We performed a functional MRI experiment in which rappers were asked to memorize a novel series of rhymes, or spontaneously generate rhymes incorporating a random cue word, all to the accompaniment of a rhythmic beat.
During creative freestyle improvisation, rappers demonstrated functional activation in language areas, sensorimotor regions and deactivation in prefrontal cortical areas that were distinct from those changes observed during memorized rapping. This study has been enlightening and, frankly, a blast to pursue — freestyle rappers are just an incredibly creative and interesting group of individuals! Their attitude has been great as well. Rather than being put off by the idea of a scientist at Johns Hopkins Hospital studying rap, they’ve been completely into the idea of it. They also deeply want to understand how their brains work, just like I do.
BW: So could people learn to be more creative by shutting down the self-aware parts of their brains?
CL: Well, it’s interesting that children are less inhibited and, in many cases, more creative than adults, but they have that trained out of them as they get older. At first they don’t have the capacity for self-monitoring and self-awareness, but then when they get self-conscious, they lose their ability to improvise. But there’s a difference between having a creative idea and being able to execute it as you want to and not really having a defined idea of what you’re trying to achieve. A child’s creativity is different than an adult’s. When does something have artistic value? Usually expertise is something we expect in art if we are to value it, so a child’s creativity is not valued in the same way as an adult’s, for example. But I believe that we don’t emphasize the creative process enough in our education system.
BW: Could furthering our understanding of musical improvisation be used for purposes other than understanding creativity?
CL: I’m a hearing specialist, and I believe that studying music may be the key to understanding how we hear. There’s nothing more difficult to hear and process than music — it’s more complex than speech. If we can understand how people hear and understand music, we could learn how to diagnose and assess the brain and improve hearing. For example, you can give a deaf person a cochlear implant and train them to achieve speech reception quite easily, but music is much more difficult. Implants are designed for speech but that provides limited hearing ability — musical pitches people hear with implants so far aren’t accurate, and they usually can’t differentiate between instruments, for example.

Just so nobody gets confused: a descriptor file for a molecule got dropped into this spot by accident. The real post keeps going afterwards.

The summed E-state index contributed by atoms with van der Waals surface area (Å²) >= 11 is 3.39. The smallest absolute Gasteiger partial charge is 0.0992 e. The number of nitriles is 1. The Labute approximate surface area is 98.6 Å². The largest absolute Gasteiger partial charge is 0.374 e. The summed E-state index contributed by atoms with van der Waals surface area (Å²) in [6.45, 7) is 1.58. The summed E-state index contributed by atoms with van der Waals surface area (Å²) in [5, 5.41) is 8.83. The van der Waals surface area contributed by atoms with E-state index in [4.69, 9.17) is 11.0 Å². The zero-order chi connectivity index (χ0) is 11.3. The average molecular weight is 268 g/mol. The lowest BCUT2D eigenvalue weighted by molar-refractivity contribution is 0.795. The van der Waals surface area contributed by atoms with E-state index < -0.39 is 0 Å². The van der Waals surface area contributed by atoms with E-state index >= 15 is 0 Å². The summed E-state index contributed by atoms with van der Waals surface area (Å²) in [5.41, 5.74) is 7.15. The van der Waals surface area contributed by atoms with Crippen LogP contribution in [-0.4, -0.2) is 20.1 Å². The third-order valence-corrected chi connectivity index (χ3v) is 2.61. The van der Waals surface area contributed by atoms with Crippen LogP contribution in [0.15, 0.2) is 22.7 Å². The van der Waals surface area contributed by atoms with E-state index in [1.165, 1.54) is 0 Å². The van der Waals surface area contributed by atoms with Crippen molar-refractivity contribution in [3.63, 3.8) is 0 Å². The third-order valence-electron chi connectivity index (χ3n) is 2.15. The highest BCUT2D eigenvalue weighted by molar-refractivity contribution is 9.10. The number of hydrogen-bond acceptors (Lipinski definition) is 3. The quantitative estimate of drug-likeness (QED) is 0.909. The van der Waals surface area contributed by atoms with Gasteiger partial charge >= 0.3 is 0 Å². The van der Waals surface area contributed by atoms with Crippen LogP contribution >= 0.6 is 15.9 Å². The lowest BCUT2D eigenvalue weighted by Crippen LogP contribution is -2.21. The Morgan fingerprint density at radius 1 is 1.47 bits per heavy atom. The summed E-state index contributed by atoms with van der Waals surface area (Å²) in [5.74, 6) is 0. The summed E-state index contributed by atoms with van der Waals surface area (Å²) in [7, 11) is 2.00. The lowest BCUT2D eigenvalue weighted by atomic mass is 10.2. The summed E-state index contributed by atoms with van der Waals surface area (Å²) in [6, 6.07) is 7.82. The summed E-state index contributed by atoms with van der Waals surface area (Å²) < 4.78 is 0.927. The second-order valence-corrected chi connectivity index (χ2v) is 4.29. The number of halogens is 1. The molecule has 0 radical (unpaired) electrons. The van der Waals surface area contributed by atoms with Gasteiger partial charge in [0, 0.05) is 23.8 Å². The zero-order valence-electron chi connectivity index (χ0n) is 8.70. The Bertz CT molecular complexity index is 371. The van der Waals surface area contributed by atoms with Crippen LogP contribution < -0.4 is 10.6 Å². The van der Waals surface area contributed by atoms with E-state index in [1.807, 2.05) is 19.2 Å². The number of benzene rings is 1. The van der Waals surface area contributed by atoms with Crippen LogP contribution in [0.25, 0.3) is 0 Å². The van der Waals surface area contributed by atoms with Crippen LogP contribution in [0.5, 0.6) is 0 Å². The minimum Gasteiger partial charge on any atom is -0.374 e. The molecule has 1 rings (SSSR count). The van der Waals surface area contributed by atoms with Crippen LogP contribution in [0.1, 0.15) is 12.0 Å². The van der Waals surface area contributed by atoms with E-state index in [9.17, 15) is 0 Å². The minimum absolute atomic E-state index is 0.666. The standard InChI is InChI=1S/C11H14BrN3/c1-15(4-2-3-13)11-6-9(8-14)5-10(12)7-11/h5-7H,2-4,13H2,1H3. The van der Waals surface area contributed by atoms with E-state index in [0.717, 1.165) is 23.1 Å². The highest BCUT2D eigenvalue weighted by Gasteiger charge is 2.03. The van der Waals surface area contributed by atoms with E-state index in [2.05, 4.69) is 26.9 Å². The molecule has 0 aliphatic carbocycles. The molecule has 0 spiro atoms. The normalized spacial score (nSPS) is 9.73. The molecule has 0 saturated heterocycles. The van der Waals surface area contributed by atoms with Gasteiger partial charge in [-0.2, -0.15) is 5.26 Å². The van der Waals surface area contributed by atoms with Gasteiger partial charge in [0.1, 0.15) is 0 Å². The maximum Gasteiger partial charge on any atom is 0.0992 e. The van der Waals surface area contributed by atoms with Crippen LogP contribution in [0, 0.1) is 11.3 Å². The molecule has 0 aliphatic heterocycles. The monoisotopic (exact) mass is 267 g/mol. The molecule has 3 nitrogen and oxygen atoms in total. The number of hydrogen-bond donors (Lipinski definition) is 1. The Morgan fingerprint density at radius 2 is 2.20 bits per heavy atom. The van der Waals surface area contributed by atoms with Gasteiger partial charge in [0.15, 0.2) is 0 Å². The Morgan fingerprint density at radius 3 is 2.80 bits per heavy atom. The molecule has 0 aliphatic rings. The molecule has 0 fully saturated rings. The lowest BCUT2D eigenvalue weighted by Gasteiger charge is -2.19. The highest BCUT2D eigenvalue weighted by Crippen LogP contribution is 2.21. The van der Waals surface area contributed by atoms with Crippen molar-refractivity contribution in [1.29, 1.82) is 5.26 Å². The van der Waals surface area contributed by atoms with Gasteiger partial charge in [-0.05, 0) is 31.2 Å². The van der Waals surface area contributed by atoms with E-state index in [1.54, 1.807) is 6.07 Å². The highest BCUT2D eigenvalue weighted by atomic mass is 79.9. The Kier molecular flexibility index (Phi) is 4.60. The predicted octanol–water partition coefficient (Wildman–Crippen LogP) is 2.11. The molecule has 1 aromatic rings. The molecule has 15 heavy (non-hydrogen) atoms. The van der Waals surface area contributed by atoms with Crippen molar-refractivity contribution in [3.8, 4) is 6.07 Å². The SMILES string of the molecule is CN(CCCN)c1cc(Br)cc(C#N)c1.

BW: What are your plans for future investigations?
CL: We need to get more research funding first! While a lot of people think it’s an interesting subject area, there’s no natural funding agency for the type of work we’re doing. Creativity is so important, but even big funding agencies say that it’s not part of their mission. This is incredibly shortsighted, as creativity is one of, if not the most important neural processes that humans display — it’s what defines humanity. I’d like to investigate the process of improvisation in multiple domains — to see whether it’s the same or different in a painter, a cartoonist, a novelist, and so on. Also how an expert’s brain behaves during creativity compared to an amateur, a child’s creativity compared to an adult’s, and more. There’s so much work to be done in this area — I could do a lifetime of experiments just in relation to music and creativity. But it’ll take a collective effort, a new way of thinking, to actually get anywhere on this.
Thanks to Dr. Limb for providing the video of a functional MRI of a hip-hop artist.